After exposing the fact that gluten-free diet is just hype, I decided to take on salty food. At least while the gods on still on my side, why not look at the myths, facts or outright lies concerning the benefits of unsalted foods. You must have come across at least one person extolling the health benefits of unsalted foods like a petty tyrant with all the answers to life’s problems. How about the ‘tongue-on’ experience of actually eating a meal cooked without salt? Did you like it? Or you hated it and made your host (or hostess) aware of that fact? And did you listen with gritted teeth as they explain to you why salt is bad for you health?
Like me, you must have felt like wringing somebody’s neck in situations like that. The frustration is even more if the meal in question was your favorite vegetable soup made the way people from Cross River and Akwa Ibom States prepare it. The urge to choke the misguided cook just increased geometrically. Okay, by now you guess my position on salty food. But I am a reasonable guy, so I’m always open to being set right. This piece, hopefully, is a balanced article on the use of salt in cooking our meals.
OK, lets get something out of the way first. Salty food for the purpose of this article is food that had salt added to it as seasoning. We are not referring to ‘too much salt’ here.
Science of Salty Foods
The common salt as we know it is primarily made of sodium and chloride in a 50-50 mix. Other chemicals might be present too. Especially in cooking salt where iodine may be added in trace amounts as it is good for the body in the prevention of goiter.
Salt got its bad reputation about 50 years ago when it was linked with high blood pressure. The main culprit is the sodium in salt. And it all has to do with the osmotic pressure between the blood in our veins and cells in the body. The reasoning, which is solid science by the way, goes like this: when we ingest salt, the sodium gets absorbed into our blood stream creating an osmotic pressure. The result is that the elevated levels of sodium in the blood draws water from the surrounding cells. It keeps on absorbing water until a water balance is reached.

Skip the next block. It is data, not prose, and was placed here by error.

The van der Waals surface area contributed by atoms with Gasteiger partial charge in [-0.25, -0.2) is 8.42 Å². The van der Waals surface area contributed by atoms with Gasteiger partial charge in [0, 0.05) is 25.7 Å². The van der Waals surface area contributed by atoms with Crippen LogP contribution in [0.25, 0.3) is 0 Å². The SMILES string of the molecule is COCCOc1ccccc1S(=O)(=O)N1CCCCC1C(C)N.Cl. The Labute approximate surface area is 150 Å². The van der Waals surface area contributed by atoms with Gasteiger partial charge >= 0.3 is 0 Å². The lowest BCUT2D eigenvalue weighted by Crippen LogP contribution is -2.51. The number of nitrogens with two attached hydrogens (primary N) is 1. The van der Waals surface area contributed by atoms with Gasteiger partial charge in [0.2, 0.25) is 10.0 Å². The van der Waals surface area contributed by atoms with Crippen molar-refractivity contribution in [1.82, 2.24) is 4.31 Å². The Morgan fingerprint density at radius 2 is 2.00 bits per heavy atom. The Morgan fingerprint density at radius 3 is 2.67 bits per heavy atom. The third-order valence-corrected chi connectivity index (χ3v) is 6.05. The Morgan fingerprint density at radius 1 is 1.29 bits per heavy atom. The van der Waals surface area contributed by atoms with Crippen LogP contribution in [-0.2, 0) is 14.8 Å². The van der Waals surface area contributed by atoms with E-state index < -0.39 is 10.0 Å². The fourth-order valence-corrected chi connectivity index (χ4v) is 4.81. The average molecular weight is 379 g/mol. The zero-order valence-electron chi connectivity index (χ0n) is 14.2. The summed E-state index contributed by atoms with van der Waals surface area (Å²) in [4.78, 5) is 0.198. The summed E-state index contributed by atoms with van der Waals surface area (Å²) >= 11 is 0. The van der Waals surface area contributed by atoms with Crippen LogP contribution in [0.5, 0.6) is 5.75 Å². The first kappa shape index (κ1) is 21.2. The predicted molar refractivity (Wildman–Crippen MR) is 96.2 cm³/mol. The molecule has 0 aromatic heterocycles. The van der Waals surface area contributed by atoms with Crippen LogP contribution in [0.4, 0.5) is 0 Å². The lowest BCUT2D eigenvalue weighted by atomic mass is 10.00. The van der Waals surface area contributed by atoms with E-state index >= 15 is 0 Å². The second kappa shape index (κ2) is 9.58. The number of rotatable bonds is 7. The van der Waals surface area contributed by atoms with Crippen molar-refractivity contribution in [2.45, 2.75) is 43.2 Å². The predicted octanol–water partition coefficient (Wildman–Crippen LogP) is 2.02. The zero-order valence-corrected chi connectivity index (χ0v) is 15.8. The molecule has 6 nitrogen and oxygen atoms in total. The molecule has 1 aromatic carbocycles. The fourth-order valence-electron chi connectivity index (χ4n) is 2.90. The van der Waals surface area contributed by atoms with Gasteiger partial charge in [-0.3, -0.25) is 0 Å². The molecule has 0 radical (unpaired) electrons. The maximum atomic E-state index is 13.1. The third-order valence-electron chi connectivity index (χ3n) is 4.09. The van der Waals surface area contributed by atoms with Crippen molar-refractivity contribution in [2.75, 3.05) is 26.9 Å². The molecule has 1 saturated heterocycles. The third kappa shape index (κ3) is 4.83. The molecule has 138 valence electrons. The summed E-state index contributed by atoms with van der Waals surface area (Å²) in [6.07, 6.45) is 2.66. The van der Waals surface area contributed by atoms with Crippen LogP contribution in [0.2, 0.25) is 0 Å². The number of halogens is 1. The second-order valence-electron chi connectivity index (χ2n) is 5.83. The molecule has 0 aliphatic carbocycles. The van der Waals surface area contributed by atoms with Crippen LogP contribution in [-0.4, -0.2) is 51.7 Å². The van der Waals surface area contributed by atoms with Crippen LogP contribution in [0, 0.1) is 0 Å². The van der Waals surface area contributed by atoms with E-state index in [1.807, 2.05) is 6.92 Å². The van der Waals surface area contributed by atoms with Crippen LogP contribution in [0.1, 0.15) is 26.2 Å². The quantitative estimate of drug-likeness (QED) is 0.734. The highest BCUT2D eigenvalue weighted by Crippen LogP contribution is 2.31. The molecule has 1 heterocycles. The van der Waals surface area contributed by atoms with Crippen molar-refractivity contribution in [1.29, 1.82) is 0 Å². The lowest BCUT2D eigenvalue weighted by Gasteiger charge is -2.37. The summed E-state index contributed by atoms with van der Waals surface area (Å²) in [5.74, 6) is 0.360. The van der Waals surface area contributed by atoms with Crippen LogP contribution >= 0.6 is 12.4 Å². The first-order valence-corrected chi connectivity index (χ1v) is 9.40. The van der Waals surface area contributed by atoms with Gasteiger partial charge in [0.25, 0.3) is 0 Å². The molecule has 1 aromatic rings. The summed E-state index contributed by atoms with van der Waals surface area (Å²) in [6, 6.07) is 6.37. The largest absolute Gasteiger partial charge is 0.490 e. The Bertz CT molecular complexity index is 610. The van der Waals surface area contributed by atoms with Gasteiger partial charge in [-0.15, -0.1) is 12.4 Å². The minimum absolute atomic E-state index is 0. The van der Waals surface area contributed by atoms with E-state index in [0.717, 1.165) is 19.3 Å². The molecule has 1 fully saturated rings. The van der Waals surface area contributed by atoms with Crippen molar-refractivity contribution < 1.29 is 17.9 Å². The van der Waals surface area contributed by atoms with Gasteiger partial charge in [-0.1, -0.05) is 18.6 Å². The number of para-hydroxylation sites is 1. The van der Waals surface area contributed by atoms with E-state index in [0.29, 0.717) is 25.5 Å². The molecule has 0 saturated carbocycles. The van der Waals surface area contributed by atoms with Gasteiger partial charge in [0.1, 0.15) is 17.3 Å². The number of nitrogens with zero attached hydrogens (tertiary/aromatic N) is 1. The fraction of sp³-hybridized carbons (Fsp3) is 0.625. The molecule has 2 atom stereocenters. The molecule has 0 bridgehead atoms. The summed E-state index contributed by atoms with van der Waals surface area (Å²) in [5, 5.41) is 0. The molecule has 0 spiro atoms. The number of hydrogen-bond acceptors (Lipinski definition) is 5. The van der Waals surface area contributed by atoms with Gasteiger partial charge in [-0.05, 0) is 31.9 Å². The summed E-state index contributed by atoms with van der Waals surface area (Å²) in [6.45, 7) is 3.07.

Meanwhile, the rising level of water in the blood increases the pressure in the veins and arteries. It is this increased pressure that is referred to as blood pressure. And the sodium particles also act like an irritant inside the arteries making them to contract, dramatically increasing the pressure on the arteries. But you need to take that with a pinch of salt. Other substances like sugar in the veins can initiate the same sort of reaction. So you wonder why salt is the main culprit here.
Fact is, the science of how salt really affects the body, whether for good or for bad is still under scrutiny.
Salty Food Myths, Facts and Outright Fiction
A popular myth is that once you eliminate cooking salt from your meal, your body is now free from it. The fact is almost all the processed foods we eat including tinned foods contain varying amounts of salt. For instance, if you love canned sardines like I do, then you’ve been eating a lot of salt. In fact, a high percentage of our salt intake comes from processed foods. Other myths vs facts include
- That sweet foods and snacks are low in fats is another urban myth. Once a food is baked, it is likely to have a lot of salt added to it. So even chocolate cakes can have harmful levels of salt added to them
- Specially made exotic salts are healthier than the common table salt is another myth that benefits marketers of such products. It’s just like saying herbal toothpaste are better than normal toothpaste. Which is pure nonsense. The only thing these specially made salts might have in abundance are the additives added to them. Which can be harmful to you in the long run. Lets be clear here, salt is salt. No matter where it comes from
- It is fictional to believe that eating salt would prevent or alleviate muscle cramps. The fact is, anything above 1g per day is too much. And that amount of salt is perfect for all body functions.
- Myth: Only the sick are at risk from taking salt. Which is another way of saying too much salt does no harm to healthy people. The operative phrase is ‘too much.’ Basically, salt intake above the normal 1g is bad for everybody.
Salt in itself is a naturally occurring substance. So it is entirely possible to consume too much salt without adding salt to the food we eat. It depends on the ingredients and quantity of course. As far as Salty food is concerned, the rule here is, just like in everything we do, moderation is the key. Too much of everything is bad.
A final word. Although eating Salty food doesn’t actually cause high blood pressure, it is wise to cut the amount of salt in your meals if you already have the condition. That is, if you have high blood pressure, drastically reduce your salt intake. And to be clear, you need to also adopt other life style changes if your suffer from high blood pressure.